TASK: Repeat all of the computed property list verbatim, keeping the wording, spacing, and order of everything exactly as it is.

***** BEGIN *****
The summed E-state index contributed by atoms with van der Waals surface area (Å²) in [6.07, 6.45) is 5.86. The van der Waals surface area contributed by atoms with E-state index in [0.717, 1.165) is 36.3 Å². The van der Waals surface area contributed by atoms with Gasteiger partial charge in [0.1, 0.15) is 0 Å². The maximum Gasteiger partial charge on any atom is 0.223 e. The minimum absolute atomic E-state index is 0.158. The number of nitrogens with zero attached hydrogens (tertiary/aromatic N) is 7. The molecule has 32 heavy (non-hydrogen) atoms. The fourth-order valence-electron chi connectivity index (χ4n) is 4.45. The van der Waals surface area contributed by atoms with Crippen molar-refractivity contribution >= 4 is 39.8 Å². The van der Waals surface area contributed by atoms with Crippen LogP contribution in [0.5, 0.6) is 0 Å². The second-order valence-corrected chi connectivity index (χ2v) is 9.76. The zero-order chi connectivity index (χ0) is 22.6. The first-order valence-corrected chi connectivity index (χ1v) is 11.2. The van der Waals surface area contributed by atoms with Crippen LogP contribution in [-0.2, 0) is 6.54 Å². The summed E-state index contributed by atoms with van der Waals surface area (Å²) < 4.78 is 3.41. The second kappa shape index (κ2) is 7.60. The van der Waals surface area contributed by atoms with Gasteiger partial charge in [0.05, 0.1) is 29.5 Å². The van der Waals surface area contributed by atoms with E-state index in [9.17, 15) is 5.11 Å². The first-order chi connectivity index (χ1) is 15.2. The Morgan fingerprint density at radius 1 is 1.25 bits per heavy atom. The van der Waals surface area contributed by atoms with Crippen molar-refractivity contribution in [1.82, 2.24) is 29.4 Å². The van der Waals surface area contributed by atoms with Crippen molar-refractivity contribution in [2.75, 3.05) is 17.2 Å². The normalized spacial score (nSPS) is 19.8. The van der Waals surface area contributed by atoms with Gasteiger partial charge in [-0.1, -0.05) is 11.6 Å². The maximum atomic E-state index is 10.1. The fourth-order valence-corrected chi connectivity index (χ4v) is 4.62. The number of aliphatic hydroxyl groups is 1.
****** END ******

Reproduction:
The summed E-state index contributed by atoms with van der Waals surface area (Å²) in [6.07, 6.45) is 5.86. The van der Waals surface area contributed by atoms with E-state index in [0.717, 1.165) is 36.3 Å². The van der Waals surface area contributed by atoms with Gasteiger partial charge in [0.1, 0.15) is 0 Å². The maximum Gasteiger partial charge on any atom is 0.223 e. The minimum absolute atomic E-state index is 0.158. The number of nitrogens with zero attached hydrogens (tertiary/aromatic N) is 7. The molecule has 32 heavy (non-hydrogen) atoms. The fourth-order valence-electron chi connectivity index (χ4n) is 4.45. The van der Waals surface area contributed by atoms with Crippen molar-refractivity contribution >= 4 is 39.8 Å². The van der Waals surface area contributed by atoms with Crippen LogP contribution in [0.5, 0.6) is 0 Å². The second-order valence-corrected chi connectivity index (χ2v) is 9.76. The zero-order chi connectivity index (χ0) is 22.6. The first-order valence-corrected chi connectivity index (χ1v) is 11.2. The van der Waals surface area contributed by atoms with Crippen LogP contribution in [-0.2, 0) is 6.54 Å². The summed E-state index contributed by atoms with van der Waals surface area (Å²) < 4.78 is 3.41. The second kappa shape index (κ2) is 7.60. The van der Waals surface area contributed by atoms with Gasteiger partial charge in [0.05, 0.1) is 29.5 Å². The van der Waals surface area contributed by atoms with E-state index in [9.17, 15) is 5.11 Å². The first-order chi connectivity index (χ1) is 15.2. The Morgan fingerprint density at radius 1 is 1.25 bits per heavy atom. The van der Waals surface area contributed by atoms with Crippen molar-refractivity contribution in [1.82, 2.24) is 29.4 Å². The van der Waals surface area contributed by atoms with Crippen molar-refractivity contribution in [2.75, 3.05) is 17.2 Å². The normalized spacial score (nSPS) is 19.8. The van der Waals surface area contributed by atoms with Gasteiger partial charge in [-0.1, -0.05) is 11.6 Å². The maximum atomic E-state index is 10.1. The fourth-order valence-corrected chi connectivity index (χ4v) is 4.62. The number of aliphatic hydroxyl groups is 1.